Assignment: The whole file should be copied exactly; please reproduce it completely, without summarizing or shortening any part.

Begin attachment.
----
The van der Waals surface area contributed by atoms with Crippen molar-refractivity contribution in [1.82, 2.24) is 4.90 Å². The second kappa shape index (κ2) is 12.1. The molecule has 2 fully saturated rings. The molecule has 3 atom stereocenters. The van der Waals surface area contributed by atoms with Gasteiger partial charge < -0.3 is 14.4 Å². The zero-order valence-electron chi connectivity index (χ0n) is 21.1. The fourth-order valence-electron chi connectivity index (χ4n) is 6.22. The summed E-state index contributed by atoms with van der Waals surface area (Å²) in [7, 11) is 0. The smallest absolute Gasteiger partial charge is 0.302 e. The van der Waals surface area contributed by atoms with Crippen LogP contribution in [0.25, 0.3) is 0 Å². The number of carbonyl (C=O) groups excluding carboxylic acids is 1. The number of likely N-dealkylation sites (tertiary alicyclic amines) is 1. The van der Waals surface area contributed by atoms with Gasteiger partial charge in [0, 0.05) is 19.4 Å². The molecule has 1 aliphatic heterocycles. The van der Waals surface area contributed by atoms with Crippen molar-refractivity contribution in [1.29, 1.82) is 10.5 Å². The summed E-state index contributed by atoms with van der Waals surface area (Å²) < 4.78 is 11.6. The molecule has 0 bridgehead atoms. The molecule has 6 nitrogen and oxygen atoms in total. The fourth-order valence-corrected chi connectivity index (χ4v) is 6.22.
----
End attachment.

The van der Waals surface area contributed by atoms with Crippen molar-refractivity contribution in [1.82, 2.24) is 4.90 Å². The second kappa shape index (κ2) is 12.1. The molecule has 2 fully saturated rings. The molecule has 3 atom stereocenters. The van der Waals surface area contributed by atoms with Gasteiger partial charge < -0.3 is 14.4 Å². The zero-order valence-electron chi connectivity index (χ0n) is 21.1. The fourth-order valence-electron chi connectivity index (χ4n) is 6.22. The summed E-state index contributed by atoms with van der Waals surface area (Å²) in [7, 11) is 0. The smallest absolute Gasteiger partial charge is 0.302 e. The van der Waals surface area contributed by atoms with Crippen LogP contribution in [0.25, 0.3) is 0 Å². The number of carbonyl (C=O) groups excluding carboxylic acids is 1. The number of likely N-dealkylation sites (tertiary alicyclic amines) is 1. The van der Waals surface area contributed by atoms with Gasteiger partial charge in [0, 0.05) is 19.4 Å². The molecule has 1 aliphatic heterocycles. The van der Waals surface area contributed by atoms with Crippen molar-refractivity contribution in [1.29, 1.82) is 10.5 Å². The summed E-state index contributed by atoms with van der Waals surface area (Å²) < 4.78 is 11.6. The molecule has 0 bridgehead atoms. The molecule has 6 nitrogen and oxygen atoms in total. The fourth-order valence-corrected chi connectivity index (χ4v) is 6.22.